Something very interesting we discussed in class this week was the whole idea of copyright. In terms of media that is in print, recorded etc – it’s fairly easy to distinguish what belongs to who. However, the world wide web is a completely different story. It’s made it extremely difficult to determine what belongs to who.

This whole issue is particularly relevant to our blogs. It’s important to note that when an individual creates their own blog, they are creating material that is copyrighted to them. The Copyright Act of 1968 states that protection is automatic and that it protects literary, artistic, dramatic and musical works as well as films, sound recordings, broadcasts and published editions.

Thus, for me and all other students, we need to be aware that what we find on the internet is most likely copyrighted. Therefore, it is pivotal that we as media students seek ways to obtain permission if we wish to use protected works on our blogs.

In saying this, things like facts and ideas are generally fine to report.

Copyright and BMW – How my work links with this Course

This weeks talk about Copyright and the discussion in class has got me thinking about copyright and how it is applicable to me in my everyday life. One of my many jobs is working as a media consultant at BMW financial services in Mulgrave, which is the head office for Australia. As outside contractors, my partner Brent Tebbutt and I work with the HR team to create various videos for their induction processes as well as for general use to promote their corporate culture and sales processes. One of the obstacles we face in our line of work is copyright with music. As BMW is a very well known brand, we have to be extremely careful in terms of what music we use and how we source it. One prime instance where this was an issue was when we were shooting a video promoting the mentor program that operates within BMW Financial Services. We wanted a nice smooth tune to go with our piece, and immediately thought the song “Young Blood” by The Naked and Famous would best suit our video. However, we couldn’t get onto their team as much as we tried. Thus, we therefore settled for the song “I’m Home” by the Lyke Giants, a band that is easy to communicate with via their details left on the Triple J site. I thought this was an interesting experience that related directly to discussions in the symposium and in class.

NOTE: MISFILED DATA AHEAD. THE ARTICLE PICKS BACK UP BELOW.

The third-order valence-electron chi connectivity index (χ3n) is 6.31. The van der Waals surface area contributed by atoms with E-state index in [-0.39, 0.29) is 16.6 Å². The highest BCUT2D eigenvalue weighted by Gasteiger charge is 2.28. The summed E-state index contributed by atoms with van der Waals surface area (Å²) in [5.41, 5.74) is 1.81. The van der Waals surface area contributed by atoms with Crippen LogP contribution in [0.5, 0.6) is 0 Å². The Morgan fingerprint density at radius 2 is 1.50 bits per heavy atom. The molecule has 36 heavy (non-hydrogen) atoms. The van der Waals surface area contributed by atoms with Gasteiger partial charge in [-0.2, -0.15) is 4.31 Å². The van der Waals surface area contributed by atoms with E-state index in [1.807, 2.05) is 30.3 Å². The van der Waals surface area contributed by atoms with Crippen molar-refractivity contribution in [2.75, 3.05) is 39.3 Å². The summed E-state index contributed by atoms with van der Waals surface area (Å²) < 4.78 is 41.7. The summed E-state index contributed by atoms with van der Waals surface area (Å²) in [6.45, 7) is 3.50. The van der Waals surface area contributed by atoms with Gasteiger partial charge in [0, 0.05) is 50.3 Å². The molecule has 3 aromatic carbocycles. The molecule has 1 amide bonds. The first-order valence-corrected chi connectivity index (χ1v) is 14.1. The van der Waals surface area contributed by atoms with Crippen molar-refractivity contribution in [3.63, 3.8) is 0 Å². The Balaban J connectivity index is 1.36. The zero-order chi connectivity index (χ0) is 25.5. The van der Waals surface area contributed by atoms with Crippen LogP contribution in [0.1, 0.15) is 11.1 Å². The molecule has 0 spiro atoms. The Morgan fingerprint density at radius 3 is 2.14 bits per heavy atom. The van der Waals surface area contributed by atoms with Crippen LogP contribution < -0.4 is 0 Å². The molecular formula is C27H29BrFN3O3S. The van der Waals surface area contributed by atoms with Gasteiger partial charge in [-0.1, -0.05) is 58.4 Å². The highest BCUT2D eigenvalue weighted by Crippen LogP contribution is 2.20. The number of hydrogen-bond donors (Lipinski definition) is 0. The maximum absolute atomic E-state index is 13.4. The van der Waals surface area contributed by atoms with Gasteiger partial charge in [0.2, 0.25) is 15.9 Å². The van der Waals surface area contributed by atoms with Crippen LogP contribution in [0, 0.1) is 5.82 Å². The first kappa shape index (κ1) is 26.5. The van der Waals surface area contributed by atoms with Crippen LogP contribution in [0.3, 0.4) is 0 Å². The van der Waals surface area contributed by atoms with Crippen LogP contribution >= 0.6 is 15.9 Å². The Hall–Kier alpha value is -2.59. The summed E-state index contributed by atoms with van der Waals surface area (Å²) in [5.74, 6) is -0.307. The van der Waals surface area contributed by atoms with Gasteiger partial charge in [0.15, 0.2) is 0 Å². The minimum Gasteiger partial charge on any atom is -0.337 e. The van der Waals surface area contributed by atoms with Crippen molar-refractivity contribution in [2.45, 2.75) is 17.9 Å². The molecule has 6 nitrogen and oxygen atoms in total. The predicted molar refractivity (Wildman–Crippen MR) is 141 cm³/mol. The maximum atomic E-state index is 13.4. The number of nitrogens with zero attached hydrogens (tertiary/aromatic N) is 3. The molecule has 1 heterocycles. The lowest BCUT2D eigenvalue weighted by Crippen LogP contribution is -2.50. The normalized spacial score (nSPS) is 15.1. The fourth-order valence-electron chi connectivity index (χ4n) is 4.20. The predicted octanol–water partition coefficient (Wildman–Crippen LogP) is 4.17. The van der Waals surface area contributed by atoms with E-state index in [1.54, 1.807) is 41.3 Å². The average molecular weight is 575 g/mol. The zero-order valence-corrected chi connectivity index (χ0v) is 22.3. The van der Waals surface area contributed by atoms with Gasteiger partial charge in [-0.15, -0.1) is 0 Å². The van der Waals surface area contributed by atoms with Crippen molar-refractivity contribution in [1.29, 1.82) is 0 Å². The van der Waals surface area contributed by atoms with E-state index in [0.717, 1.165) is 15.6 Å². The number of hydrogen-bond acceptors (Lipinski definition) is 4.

Post Splendour Depression

Struggling to get back into the swing of things following an amazing weekend at the annual Splendour in the Grass Music Festival. The atmosphere was electric in Byron Bay with many uni students and older rockers all uniting to a common cause – the love of live music. Here is one of my favourite flicks from the day. Splendour in the Grass

And We’re Away!

Hi guys! It’s begun! We’re up and racing. Can’t wait to get stuck into this blog and hope you guys enjoy reading my posts! This will be a fantastic opportunity to share some of my thoughts and ideas with anyone and everyone. I will be writing posts relative to my course in the media and communications subject Network Media. Additionally, I may add a few posts on my passion which is footy, specifically media hot topics.